Leading Technology Transfer Professionals: Quality #4: Networked


The most powerful tool that a professional can have is their network. In a world where information is increasingly free, a personal network of strong relationships is often the winning variable. In technology transfer, this network is what helps programs develop,  makes business deals happen, and delivers results in one of the most complex and political environments around.

Before defining what I mean by “networked”, I want to start with what it is not. I have created “Old Maid” archetypes for these individuals —the Great Gastbys of the professional world:

Larry/Lisa LinkedIn : Some people collect baseball cards or decorative spoons. Larry collects connections…feverously. It’s a numbers game for this one—a race to 500+ LinkedIn profile badge and an unattainable run at Gerald Haman status.  Larry is successful of building a “phonebook” full of people that will never call him back.

Bill/Beverly Big-Talk: Like a bad golf swing, Bill over-reaches on his backswing, and has little to no follow-through. His networks grow on a belief in his promise to deliver anything and everything. Bill is the “Yes Man”, who flips through a rolodex of let-down index cards.

Gina/Gary Glad-hand: Gina is a master at being at the right event, shaking the right hands, and posing to the right of the right person in pictures. She is the White House party-crasher of the political scene—the person that is always visible, but rarely valuable. The self-imagined mountain she stands on is about as big as the illusion of her network.

These individuals treat their network as acquaintances, where as a “networked” person treats their network like a long-term relationship. This person knows that they will get out what they put in, and while the task is more demanding, the return will be substantive.

When placing for jobs in technology transfer, I identify “networked” individuals on the following criteria:

    • Adds value to their networks: They grow their network by working on their existing relationships. This might include regular, personal communication or the sharing of information and insights. The person that gives without the expectation of reciprocity.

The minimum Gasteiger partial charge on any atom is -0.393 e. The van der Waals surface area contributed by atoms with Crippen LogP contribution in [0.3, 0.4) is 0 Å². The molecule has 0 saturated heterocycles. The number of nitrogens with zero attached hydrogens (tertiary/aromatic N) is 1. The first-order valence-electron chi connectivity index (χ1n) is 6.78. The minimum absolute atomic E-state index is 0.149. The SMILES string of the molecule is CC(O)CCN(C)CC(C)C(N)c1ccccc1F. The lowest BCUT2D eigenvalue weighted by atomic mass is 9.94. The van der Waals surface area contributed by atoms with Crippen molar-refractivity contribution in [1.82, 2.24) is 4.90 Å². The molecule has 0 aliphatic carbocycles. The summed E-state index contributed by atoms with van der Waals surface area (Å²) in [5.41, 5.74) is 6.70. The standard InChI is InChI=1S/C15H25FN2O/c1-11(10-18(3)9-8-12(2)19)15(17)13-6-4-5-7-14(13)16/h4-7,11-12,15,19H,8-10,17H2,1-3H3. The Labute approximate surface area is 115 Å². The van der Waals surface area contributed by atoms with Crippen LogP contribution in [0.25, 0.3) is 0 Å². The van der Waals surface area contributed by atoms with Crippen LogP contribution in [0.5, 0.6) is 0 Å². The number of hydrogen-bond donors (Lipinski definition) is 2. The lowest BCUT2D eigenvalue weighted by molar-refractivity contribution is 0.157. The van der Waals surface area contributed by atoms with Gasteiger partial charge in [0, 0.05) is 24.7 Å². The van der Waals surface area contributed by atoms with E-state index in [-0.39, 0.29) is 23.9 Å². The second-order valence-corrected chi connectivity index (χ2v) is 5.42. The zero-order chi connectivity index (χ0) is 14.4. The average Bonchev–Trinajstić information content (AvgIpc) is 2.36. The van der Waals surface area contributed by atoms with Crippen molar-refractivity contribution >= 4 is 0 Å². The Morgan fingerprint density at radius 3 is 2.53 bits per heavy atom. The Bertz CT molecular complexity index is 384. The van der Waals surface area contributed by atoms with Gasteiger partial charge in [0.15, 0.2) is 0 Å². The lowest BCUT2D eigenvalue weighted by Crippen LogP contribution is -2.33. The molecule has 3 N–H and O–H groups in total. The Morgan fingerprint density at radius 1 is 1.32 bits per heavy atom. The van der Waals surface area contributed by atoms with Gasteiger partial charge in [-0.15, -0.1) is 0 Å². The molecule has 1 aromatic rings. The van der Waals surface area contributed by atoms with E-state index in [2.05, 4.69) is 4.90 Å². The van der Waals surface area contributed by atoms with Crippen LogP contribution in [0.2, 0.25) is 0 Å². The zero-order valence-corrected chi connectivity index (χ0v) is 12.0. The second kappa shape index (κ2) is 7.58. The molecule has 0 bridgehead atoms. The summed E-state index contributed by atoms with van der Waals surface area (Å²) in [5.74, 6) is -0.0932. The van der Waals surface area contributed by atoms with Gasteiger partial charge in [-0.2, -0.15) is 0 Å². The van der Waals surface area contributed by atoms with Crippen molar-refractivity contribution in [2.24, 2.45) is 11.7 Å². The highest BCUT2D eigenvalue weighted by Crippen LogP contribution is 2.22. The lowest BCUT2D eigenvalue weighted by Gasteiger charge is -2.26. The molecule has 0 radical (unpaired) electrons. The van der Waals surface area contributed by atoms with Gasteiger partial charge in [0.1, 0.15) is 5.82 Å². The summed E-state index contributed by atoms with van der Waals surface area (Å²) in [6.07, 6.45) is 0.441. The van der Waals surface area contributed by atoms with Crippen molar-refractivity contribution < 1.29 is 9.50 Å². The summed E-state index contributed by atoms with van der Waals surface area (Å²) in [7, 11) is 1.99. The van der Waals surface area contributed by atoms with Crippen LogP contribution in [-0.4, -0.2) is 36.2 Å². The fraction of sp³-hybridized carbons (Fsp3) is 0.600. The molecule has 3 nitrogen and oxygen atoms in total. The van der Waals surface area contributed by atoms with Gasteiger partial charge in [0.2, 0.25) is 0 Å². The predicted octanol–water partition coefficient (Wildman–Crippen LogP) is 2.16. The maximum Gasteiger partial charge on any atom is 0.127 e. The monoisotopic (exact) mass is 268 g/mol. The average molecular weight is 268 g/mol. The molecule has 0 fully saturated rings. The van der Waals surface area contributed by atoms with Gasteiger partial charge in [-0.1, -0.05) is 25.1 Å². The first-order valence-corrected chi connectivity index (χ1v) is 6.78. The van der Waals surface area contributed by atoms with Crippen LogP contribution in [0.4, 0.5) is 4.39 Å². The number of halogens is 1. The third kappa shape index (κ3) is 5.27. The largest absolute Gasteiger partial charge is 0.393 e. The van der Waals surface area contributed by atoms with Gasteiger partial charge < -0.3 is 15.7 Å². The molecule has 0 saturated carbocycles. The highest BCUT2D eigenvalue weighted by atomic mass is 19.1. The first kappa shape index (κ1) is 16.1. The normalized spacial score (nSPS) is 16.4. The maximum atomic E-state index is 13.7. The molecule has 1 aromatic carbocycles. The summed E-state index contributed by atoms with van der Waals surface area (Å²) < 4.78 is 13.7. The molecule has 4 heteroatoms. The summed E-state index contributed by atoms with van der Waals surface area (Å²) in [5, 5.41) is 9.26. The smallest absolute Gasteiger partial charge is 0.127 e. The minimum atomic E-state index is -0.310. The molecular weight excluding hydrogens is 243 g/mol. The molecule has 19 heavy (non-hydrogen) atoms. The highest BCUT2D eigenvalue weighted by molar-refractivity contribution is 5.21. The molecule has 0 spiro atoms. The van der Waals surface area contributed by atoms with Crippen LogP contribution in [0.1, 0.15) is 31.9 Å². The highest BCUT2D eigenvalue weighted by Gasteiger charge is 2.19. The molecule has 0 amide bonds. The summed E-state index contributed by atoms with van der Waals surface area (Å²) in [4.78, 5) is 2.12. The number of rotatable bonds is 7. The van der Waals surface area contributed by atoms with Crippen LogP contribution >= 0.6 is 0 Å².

• Has  an engaged stable of mentors: Leaders actively mentor leaders. I look to those who are able to attract and retain the attention of those that have been in the game and excelled. It signals that this person is seen as a valuable addition to the community, and one that will be able to tap into this pool of experience in future positions.
    • Grows a strategic, comprehensive network: They actively look for inspiring ideas, fresh thinkers, and “odd” connections. This person understands that that technology transfer and the world of innovation require a wide net. They also understand their role as mentors to the next tier of leaders starts with identifying this value.

So, the next time that you click on the “connect” button next to someone’s name or accept a business card, be sure to find out what they need and then deliver. Start putting in the extra effort to build real relationships, and you might find yourself the most “networked” person around.

Want to play another “Old Maid” archetype? Know another way to spot a “networked” individuals? Let us hear it.

Next Up:

Quality #5: Stable


Looking for quality candidates or seeking your next opportunity? Contact me directly, Glen Gardner at glen@vortechsgroup.com. Visit us anytime at http://vortechsgroup.com

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